Thecoverage by mainstream media houses of the hippie life captured theattention of the youths throughout the United States. Hunter S.Thompson, a writer for TheNew York Times Magazinedubbed the district as Hashbury(Grunenberg125). All manner of activities that took place in the region werereported and documented on a daily basis. The revolution wasadditionally fed by countercultures own media, especially the SanFrancisco Oracle, whose pass around circulation is projected to havebeen over a half a million as at that year (Cohen 105).

Arecord titled San Francisco became an immediate hit in both theAmerican and British billboards Cohen 150).This swiftly surpassed itsoriginal intention by popularizing an idealized notion of SanFrancisco. When the now newly formed Flower Children returned totheir respective homes, they brought with them new ideologies,morals, mannerism and styles of fashion to major cities all over theUnited States, Western Europe, Japan, Australia, Britain and NewZealand (Cohen 96). Those who remained behind in the Haight put up amock funeral to symbolize the end of the hippie movement and as asignal to mark the end of well orchestrated scene.

Someof the Haight Ashbury rich history is still evident today in the freespirit of the region. There exists a volunteer operated movie theaterknown as The Red Vic that showcases the films by local andindependent producers (Staller 300). Also, there are numerous coffeeshops which are specifically designed to offer locals a place tochill out, discussing among themselves over issues pertaining toliterature and politics. There are also bookstores, thrift shops andother venues whereby individuals can go and purchase relics of theHaight history. These relics can be found in the form of souvenirs,memorabilia and clothing attires.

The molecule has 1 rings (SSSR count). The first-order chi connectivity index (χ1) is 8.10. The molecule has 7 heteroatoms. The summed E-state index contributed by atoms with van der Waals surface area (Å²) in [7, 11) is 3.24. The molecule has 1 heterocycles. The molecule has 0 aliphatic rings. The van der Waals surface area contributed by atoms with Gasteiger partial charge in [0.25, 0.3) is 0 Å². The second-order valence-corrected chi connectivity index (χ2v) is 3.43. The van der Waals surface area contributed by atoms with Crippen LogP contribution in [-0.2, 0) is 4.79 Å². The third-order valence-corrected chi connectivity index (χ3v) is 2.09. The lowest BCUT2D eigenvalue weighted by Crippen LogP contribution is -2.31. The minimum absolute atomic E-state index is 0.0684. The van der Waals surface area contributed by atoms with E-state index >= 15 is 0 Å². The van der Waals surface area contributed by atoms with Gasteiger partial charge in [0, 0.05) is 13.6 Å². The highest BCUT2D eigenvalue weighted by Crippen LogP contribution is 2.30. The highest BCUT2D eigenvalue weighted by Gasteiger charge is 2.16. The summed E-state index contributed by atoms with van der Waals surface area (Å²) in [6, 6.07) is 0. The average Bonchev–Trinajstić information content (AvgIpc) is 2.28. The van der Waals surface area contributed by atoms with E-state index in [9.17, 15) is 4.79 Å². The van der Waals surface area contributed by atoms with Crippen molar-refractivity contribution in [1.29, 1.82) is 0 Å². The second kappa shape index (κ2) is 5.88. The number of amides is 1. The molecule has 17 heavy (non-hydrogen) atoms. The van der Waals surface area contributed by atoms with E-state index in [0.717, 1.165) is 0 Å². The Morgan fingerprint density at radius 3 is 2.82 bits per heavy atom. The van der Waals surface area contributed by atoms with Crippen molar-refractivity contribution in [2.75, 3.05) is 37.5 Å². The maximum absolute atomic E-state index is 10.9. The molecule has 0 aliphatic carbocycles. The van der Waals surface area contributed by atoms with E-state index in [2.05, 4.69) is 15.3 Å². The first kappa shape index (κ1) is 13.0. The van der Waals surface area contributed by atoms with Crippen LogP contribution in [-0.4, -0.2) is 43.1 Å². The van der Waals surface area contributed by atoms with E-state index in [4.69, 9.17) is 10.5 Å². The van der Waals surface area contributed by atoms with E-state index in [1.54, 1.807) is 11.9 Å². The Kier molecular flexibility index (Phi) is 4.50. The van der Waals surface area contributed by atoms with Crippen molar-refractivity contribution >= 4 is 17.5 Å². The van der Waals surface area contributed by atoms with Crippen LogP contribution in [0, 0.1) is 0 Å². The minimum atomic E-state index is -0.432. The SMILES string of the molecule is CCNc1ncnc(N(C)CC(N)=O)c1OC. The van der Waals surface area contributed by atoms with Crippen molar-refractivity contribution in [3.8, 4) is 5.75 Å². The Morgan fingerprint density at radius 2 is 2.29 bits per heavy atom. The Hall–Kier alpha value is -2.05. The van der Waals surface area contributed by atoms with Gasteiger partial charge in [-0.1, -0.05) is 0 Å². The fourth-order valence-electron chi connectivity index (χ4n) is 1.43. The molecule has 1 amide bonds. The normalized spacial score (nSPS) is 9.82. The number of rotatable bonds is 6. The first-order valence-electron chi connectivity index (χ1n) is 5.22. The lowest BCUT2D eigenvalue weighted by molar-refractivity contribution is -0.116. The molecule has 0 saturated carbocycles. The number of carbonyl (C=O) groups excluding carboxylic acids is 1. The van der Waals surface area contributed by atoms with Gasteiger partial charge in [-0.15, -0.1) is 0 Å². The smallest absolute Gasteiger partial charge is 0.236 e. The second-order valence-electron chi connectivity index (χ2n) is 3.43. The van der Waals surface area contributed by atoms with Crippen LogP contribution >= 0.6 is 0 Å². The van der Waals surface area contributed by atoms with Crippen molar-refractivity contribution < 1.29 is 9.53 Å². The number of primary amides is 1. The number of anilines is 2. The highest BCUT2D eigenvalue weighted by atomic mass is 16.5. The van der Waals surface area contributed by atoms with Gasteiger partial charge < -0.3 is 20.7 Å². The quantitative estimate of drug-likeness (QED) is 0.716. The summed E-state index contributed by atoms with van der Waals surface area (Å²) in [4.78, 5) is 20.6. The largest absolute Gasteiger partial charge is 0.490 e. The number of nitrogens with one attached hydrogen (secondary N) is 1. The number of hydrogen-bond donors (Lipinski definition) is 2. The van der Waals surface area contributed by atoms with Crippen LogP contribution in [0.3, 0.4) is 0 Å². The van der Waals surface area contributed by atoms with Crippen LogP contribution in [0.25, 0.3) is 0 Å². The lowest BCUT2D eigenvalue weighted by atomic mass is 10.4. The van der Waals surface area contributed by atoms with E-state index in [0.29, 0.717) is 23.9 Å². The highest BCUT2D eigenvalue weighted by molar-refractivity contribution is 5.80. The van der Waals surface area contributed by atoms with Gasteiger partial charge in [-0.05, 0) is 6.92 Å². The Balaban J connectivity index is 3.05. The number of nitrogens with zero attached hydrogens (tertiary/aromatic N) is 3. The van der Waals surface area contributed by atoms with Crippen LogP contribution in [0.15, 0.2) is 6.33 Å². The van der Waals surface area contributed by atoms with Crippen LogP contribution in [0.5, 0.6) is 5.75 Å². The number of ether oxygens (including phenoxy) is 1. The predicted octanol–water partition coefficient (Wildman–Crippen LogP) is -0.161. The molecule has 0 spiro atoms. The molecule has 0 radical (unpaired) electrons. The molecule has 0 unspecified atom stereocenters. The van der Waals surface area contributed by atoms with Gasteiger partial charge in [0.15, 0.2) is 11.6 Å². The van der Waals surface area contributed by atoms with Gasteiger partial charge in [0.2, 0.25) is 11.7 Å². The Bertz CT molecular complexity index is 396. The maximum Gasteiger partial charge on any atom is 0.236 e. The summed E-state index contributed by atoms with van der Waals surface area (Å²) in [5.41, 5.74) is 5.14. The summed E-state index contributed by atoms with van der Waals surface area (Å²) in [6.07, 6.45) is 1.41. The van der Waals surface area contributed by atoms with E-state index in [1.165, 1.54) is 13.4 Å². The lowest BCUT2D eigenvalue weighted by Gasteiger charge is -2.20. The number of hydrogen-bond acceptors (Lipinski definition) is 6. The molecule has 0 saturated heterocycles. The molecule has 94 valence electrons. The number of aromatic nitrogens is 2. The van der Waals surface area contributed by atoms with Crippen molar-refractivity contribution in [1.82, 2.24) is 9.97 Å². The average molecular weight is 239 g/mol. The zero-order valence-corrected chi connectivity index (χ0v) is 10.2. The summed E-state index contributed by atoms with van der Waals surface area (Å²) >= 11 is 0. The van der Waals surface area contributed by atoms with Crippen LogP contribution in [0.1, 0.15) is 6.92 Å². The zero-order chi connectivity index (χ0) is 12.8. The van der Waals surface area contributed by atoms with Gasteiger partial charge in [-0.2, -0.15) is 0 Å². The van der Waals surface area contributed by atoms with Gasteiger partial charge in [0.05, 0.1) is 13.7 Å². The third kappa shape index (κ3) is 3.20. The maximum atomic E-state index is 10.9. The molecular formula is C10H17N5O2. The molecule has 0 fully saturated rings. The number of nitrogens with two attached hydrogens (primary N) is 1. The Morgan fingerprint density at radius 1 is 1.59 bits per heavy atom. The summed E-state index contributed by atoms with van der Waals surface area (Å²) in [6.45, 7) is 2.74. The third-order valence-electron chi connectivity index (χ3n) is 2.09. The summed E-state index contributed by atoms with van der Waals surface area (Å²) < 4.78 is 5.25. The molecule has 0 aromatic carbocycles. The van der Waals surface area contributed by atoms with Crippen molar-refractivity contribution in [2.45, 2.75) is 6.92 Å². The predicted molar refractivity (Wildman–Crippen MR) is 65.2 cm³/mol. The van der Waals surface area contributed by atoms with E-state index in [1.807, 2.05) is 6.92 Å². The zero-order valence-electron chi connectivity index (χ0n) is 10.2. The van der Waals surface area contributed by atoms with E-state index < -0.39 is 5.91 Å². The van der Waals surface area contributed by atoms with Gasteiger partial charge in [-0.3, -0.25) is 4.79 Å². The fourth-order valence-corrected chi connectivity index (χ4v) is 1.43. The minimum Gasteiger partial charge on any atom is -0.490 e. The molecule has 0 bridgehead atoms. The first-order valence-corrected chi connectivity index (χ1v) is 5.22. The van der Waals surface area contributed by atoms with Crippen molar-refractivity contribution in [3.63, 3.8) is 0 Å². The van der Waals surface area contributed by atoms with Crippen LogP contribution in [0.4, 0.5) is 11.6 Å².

Additionally,street performers can at times be seen in the vicinity whereby theydisplay the history and art of the neighborhood on the sidewalks. Theyear 2007 was an extremely significant year in the history of thesummer of love as it marked its 40thanniversary (Staller 90). For this reason alone, the yearly HaightAshbury Street Fair saw massive attendance of people from all overAmerica and the rest of the world.

Thehistory of Height Street

HeightStreet is an internationally recognized and legendary location in SanFrancisco in the state of California. The street is approximatelyeighteen blocks in length beginning on the Gough next to MarketStreet ending just at the entrance of the Golden Gate Park on StanyanStreet (Perry 74). The street gives out its name to the wholedistrict which commonly referred to as The Haight or The HaightAshbury. The street was most likely named after Henry Haight, a 19thcentury famous banker who is accredited with founding the ProtestantOrphan Asylum (Perry 100). However, there existed several otherprominent citizens at the time that had the same last surname at thetime. Presently it is quite unclear as to who was the street namedafter.